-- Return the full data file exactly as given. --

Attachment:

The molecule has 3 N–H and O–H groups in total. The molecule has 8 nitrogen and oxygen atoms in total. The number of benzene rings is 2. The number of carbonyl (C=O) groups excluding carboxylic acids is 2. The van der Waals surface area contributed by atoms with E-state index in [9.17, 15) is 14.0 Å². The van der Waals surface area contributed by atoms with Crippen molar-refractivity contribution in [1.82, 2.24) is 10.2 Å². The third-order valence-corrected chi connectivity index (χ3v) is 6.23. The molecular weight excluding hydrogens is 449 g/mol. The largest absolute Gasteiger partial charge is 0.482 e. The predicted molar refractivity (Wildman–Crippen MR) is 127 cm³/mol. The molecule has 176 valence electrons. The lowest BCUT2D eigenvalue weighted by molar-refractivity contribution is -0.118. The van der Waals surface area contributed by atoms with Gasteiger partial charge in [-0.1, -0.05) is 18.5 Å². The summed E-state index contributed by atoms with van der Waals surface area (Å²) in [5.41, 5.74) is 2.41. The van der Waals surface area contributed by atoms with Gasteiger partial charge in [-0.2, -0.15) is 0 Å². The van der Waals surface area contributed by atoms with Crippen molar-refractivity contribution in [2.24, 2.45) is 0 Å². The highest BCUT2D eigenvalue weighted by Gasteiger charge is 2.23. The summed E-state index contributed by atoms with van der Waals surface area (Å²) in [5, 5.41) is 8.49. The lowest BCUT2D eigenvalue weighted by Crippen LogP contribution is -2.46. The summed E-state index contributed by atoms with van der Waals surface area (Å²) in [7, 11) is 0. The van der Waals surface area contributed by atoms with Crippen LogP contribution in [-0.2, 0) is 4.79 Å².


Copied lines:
The molecule has 3 N–H and O–H groups in total. The molecule has 8 nitrogen and oxygen atoms in total. The number of benzene rings is 2. The number of carbonyl (C=O) groups excluding carboxylic acids is 2. The van der Waals surface area contributed by atoms with E-state index in [9.17, 15) is 14.0 Å². The van der Waals surface area contributed by atoms with Crippen molar-refractivity contribution in [1.82, 2.24) is 10.2 Å². The third-order valence-corrected chi connectivity index (χ3v) is 6.23. The molecular weight excluding hydrogens is 449 g/mol. The largest absolute Gasteiger partial charge is 0.482 e. The predicted molar refractivity (Wildman–Crippen MR) is 127 cm³/mol. The molecule has 176 valence electrons. The lowest BCUT2D eigenvalue weighted by molar-refractivity contribution is -0.118. The van der Waals surface area contributed by atoms with Gasteiger partial charge in [-0.1, -0.05) is 18.5 Å². The summed E-state index contributed by atoms with van der Waals surface area (Å²) in [5.41, 5.74) is 2.41. The van der Waals surface area contributed by atoms with Gasteiger partial charge in [-0.2, -0.15) is 0 Å². The van der Waals surface area contributed by atoms with Crippen molar-refractivity contribution in [2.24, 2.45) is 0 Å². The highest BCUT2D eigenvalue weighted by Gasteiger charge is 2.23. The summed E-state index contributed by atoms with van der Waals surface area (Å²) in [5, 5.41) is 8.49. The lowest BCUT2D eigenvalue weighted by Crippen LogP contribution is -2.46. The summed E-state index contributed by atoms with van der Waals surface area (Å²) in [7, 11) is 0. The van der Waals surface area contributed by atoms with Crippen LogP contribution in [-0.2, 0) is 4.79 Å².